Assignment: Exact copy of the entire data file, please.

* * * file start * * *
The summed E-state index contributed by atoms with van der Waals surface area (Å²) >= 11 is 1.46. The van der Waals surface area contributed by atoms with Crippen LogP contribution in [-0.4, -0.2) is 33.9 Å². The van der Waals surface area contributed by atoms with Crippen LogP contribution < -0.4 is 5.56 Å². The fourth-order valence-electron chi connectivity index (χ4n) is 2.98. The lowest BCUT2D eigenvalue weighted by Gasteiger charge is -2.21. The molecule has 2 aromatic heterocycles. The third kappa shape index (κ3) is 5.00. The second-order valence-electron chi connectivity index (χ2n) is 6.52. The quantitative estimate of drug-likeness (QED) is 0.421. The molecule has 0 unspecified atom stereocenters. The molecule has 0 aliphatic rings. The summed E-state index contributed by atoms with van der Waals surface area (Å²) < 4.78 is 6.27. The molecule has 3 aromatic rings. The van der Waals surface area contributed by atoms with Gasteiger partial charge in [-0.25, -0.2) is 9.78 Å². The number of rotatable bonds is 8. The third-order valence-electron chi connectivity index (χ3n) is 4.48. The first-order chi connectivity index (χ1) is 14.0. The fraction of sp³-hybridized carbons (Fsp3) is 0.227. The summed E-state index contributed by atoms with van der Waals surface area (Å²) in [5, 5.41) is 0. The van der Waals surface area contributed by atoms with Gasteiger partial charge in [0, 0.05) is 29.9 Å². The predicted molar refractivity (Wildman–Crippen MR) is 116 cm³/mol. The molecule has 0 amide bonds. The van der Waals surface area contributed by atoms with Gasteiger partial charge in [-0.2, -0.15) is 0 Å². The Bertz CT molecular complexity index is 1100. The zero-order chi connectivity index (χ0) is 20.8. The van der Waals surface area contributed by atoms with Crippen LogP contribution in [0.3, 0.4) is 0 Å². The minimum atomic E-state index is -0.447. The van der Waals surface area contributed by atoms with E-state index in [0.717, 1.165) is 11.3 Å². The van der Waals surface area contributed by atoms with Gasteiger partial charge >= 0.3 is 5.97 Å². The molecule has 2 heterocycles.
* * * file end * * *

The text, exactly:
The summed E-state index contributed by atoms with van der Waals surface area (Å²) >= 11 is 1.46. The van der Waals surface area contributed by atoms with Crippen LogP contribution in [-0.4, -0.2) is 33.9 Å². The van der Waals surface area contributed by atoms with Crippen LogP contribution < -0.4 is 5.56 Å². The fourth-order valence-electron chi connectivity index (χ4n) is 2.98. The lowest BCUT2D eigenvalue weighted by Gasteiger charge is -2.21. The molecule has 2 aromatic heterocycles. The third kappa shape index (κ3) is 5.00. The second-order valence-electron chi connectivity index (χ2n) is 6.52. The quantitative estimate of drug-likeness (QED) is 0.421. The molecule has 0 unspecified atom stereocenters. The molecule has 0 aliphatic rings. The summed E-state index contributed by atoms with van der Waals surface area (Å²) < 4.78 is 6.27. The molecule has 3 aromatic rings. The van der Waals surface area contributed by atoms with Gasteiger partial charge in [-0.25, -0.2) is 9.78 Å². The number of rotatable bonds is 8. The third-order valence-electron chi connectivity index (χ3n) is 4.48. The first-order chi connectivity index (χ1) is 14.0. The fraction of sp³-hybridized carbons (Fsp3) is 0.227. The summed E-state index contributed by atoms with van der Waals surface area (Å²) in [5, 5.41) is 0. The van der Waals surface area contributed by atoms with Gasteiger partial charge in [0, 0.05) is 29.9 Å². The predicted molar refractivity (Wildman–Crippen MR) is 116 cm³/mol. The molecule has 0 amide bonds. The van der Waals surface area contributed by atoms with Gasteiger partial charge in [-0.2, -0.15) is 0 Å². The Bertz CT molecular complexity index is 1100. The zero-order chi connectivity index (χ0) is 20.8. The van der Waals surface area contributed by atoms with Crippen LogP contribution in [0.3, 0.4) is 0 Å². The minimum atomic E-state index is -0.447. The van der Waals surface area contributed by atoms with E-state index in [0.717, 1.165) is 11.3 Å². The van der Waals surface area contributed by atoms with Gasteiger partial charge >= 0.3 is 5.97 Å². The molecule has 2 heterocycles.